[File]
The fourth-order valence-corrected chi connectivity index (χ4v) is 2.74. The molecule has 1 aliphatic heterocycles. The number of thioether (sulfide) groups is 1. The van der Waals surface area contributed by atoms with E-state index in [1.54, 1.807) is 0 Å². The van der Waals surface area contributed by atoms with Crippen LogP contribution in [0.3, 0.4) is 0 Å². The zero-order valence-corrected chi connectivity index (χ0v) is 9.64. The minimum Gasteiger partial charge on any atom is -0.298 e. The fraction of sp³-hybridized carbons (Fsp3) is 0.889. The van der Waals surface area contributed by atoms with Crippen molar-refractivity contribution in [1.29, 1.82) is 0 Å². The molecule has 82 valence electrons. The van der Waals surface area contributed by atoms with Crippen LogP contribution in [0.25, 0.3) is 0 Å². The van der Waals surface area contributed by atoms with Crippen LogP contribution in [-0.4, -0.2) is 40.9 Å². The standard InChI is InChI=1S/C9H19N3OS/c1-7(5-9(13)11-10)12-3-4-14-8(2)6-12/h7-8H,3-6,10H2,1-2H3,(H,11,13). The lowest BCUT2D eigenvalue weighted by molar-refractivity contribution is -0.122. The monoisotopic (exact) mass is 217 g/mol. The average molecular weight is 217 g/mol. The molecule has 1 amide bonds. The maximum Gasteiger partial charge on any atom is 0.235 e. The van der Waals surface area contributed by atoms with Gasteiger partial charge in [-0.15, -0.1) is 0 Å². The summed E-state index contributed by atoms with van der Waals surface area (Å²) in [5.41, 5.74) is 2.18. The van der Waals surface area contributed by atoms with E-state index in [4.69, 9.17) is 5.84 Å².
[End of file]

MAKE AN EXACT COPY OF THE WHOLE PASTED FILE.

The fourth-order valence-corrected chi connectivity index (χ4v) is 2.74. The molecule has 1 aliphatic heterocycles. The number of thioether (sulfide) groups is 1. The van der Waals surface area contributed by atoms with E-state index in [1.54, 1.807) is 0 Å². The van der Waals surface area contributed by atoms with Crippen LogP contribution in [0.3, 0.4) is 0 Å². The zero-order valence-corrected chi connectivity index (χ0v) is 9.64. The minimum Gasteiger partial charge on any atom is -0.298 e. The fraction of sp³-hybridized carbons (Fsp3) is 0.889. The van der Waals surface area contributed by atoms with Crippen molar-refractivity contribution in [1.29, 1.82) is 0 Å². The molecule has 82 valence electrons. The van der Waals surface area contributed by atoms with Crippen LogP contribution in [0.25, 0.3) is 0 Å². The van der Waals surface area contributed by atoms with Crippen LogP contribution in [-0.4, -0.2) is 40.9 Å². The standard InChI is InChI=1S/C9H19N3OS/c1-7(5-9(13)11-10)12-3-4-14-8(2)6-12/h7-8H,3-6,10H2,1-2H3,(H,11,13). The lowest BCUT2D eigenvalue weighted by molar-refractivity contribution is -0.122. The monoisotopic (exact) mass is 217 g/mol. The average molecular weight is 217 g/mol. The molecule has 1 amide bonds. The maximum Gasteiger partial charge on any atom is 0.235 e. The van der Waals surface area contributed by atoms with Gasteiger partial charge in [-0.15, -0.1) is 0 Å². The summed E-state index contributed by atoms with van der Waals surface area (Å²) in [5.41, 5.74) is 2.18. The van der Waals surface area contributed by atoms with E-state index in [4.69, 9.17) is 5.84 Å².